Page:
Monday, June 19, 2000

The Success Coach

Dealing with a changing job

By Michael A. Crom
Gannett News Service

        Question: My company recently was bought out by a Japanese company, and everything is changing. No one knows if we'll have jobs tomorrow, and if we do, no one knows what they'll look like. We know we've lost our autonomy, which is hard enough, but we're all afraid we may have lost our livelihoods, too. — Amanda.

        Answer: Life in the business world is rarely easy. Sometimes, when we use the tactic of trying to figure out the worst that can happen, we realize that the worst is very hard to live with. We become frightened of the dramatic changes we imagine we might face.

        Interestingly, people who have faced the worst life can offer often are better for it. A man who had been a POW in Vietnam — certainly among the worst disasters a job can bring upon an individual — did a survey of other POWs and found that these men were healthier and happier than other Vietnam veterans. Many had turned to religion, but they all realized they had survived the worst life could offer.

        As these men and countless other people have found there are methods to survive the ultimate job stress. Try these tactics:

        • The most important strategy during a difficult time is to avoid being overly emotional. Certainly any potentially major change in our life brings up a variety of emotions. However, too often we let those emotions take on a life of their own. For example, I recently was in a meeting where a division of a large company was being bought out by its top management. The executives mentioned that they would be keeping the benefit level the same, at great personal expense. However, several people in the room were so distraught that they didn't hear this. Following the meeting, they immediately began to worry and complain about the loss of their benefits.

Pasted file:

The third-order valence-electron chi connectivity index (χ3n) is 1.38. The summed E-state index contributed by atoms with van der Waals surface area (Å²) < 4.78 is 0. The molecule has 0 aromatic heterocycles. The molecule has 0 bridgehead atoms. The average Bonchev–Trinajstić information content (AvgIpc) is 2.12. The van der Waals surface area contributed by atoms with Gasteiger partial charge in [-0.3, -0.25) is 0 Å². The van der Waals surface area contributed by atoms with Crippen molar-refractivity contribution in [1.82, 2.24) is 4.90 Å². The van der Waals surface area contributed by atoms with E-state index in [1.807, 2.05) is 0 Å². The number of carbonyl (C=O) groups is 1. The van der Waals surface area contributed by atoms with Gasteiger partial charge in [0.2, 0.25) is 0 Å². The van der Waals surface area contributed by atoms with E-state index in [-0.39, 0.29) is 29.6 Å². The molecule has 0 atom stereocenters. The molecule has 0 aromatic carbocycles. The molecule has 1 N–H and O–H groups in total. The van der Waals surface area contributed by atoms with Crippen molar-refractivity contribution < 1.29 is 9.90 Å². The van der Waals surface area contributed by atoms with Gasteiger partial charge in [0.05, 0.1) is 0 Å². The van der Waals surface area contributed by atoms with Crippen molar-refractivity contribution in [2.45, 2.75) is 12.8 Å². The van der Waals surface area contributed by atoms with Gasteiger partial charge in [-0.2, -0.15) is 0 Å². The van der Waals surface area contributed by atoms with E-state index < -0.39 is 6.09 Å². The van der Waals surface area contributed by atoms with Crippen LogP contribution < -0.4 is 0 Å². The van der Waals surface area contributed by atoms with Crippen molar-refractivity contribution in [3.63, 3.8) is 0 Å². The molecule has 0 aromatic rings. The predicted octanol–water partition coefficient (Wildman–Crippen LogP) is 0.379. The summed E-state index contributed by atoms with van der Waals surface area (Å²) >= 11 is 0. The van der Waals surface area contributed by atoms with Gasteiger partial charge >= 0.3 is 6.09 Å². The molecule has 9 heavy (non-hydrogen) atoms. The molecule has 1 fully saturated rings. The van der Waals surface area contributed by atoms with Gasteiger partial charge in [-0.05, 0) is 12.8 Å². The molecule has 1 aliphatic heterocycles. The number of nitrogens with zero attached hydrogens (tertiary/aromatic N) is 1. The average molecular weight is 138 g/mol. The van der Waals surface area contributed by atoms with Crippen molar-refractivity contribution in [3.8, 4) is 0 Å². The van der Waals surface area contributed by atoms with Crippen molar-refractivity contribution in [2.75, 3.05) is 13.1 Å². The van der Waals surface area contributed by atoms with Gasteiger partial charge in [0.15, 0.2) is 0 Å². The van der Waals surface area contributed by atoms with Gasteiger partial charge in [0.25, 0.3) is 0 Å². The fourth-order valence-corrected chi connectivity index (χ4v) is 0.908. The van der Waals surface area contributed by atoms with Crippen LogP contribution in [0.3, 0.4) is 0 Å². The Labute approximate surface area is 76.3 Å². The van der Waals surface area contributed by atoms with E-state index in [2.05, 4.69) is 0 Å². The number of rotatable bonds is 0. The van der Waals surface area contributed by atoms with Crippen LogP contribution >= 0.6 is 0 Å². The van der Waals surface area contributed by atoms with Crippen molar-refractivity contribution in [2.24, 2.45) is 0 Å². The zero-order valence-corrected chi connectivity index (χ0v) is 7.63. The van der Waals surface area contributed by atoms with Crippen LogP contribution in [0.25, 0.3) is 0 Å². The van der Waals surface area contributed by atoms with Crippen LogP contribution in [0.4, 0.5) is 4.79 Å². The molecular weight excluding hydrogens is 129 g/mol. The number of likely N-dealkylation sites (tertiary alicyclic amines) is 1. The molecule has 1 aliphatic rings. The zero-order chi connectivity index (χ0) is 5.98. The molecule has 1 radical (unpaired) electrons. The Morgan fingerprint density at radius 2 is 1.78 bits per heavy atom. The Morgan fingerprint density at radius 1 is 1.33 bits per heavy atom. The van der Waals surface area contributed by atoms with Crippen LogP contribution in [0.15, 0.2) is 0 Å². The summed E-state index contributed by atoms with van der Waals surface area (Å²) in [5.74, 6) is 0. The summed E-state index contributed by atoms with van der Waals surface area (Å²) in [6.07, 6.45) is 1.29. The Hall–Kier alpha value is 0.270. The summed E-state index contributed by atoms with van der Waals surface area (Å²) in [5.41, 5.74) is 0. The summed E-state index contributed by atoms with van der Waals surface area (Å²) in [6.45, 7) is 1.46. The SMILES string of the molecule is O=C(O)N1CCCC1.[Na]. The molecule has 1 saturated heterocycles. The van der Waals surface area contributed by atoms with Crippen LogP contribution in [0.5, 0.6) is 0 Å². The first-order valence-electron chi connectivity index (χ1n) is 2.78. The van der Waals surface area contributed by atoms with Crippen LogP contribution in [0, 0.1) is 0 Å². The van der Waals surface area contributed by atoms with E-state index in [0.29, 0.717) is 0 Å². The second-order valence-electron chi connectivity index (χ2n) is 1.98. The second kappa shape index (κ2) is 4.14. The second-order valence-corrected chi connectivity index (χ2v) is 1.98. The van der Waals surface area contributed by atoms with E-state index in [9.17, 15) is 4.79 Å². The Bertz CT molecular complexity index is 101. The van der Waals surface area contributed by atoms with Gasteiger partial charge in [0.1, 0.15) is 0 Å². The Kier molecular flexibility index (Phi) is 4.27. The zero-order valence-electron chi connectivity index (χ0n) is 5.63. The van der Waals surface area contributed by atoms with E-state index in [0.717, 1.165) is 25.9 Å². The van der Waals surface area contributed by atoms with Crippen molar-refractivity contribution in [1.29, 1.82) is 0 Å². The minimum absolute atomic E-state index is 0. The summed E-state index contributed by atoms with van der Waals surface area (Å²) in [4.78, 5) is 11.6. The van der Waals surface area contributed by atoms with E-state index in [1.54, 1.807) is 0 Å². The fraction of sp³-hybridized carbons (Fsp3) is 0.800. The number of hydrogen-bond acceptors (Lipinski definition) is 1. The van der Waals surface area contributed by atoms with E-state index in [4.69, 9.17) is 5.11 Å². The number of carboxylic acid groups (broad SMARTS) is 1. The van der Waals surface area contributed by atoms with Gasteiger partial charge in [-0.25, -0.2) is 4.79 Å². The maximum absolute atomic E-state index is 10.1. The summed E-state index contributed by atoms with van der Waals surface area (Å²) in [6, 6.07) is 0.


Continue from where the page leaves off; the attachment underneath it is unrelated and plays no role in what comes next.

• Instead of panicking, put that energy into getting more information. Ask every question you can think of. Find out what others have done in similar situations. Find out what has happened at other companies taken over by your new “parent.” Also take a personal assessment of what you can do if your worst fears are realized - what are the opportunities in your community for your function, what other jobs are you qualified for, etc.

        • Negotiate the halftime of your life. Bob Buford, a successful television executive, wrote a book, saying that in the first half of your professional life, you look for success. If you get through this, you start to look at what's truly important. You create a focus and a mission for yourself.

        For example, Mr. Buford decided he'd had enough of personal success and instead began using his many business skills to help large churches. Perhaps you have a dream or desire that you could move toward if you find yourself out of a job.

        • Use all the stress management tools to get through each minute of each day. When you catch yourself obsessing about the negative, remember to count your blessings — your family, your health, your talents. You need to just read a news magazine to realize you have it much better than many of the world's citizens. And use day-tight compartments whenever possible. Concentrate on your work for the moment. You will feel better about yourself if you accomplish something.


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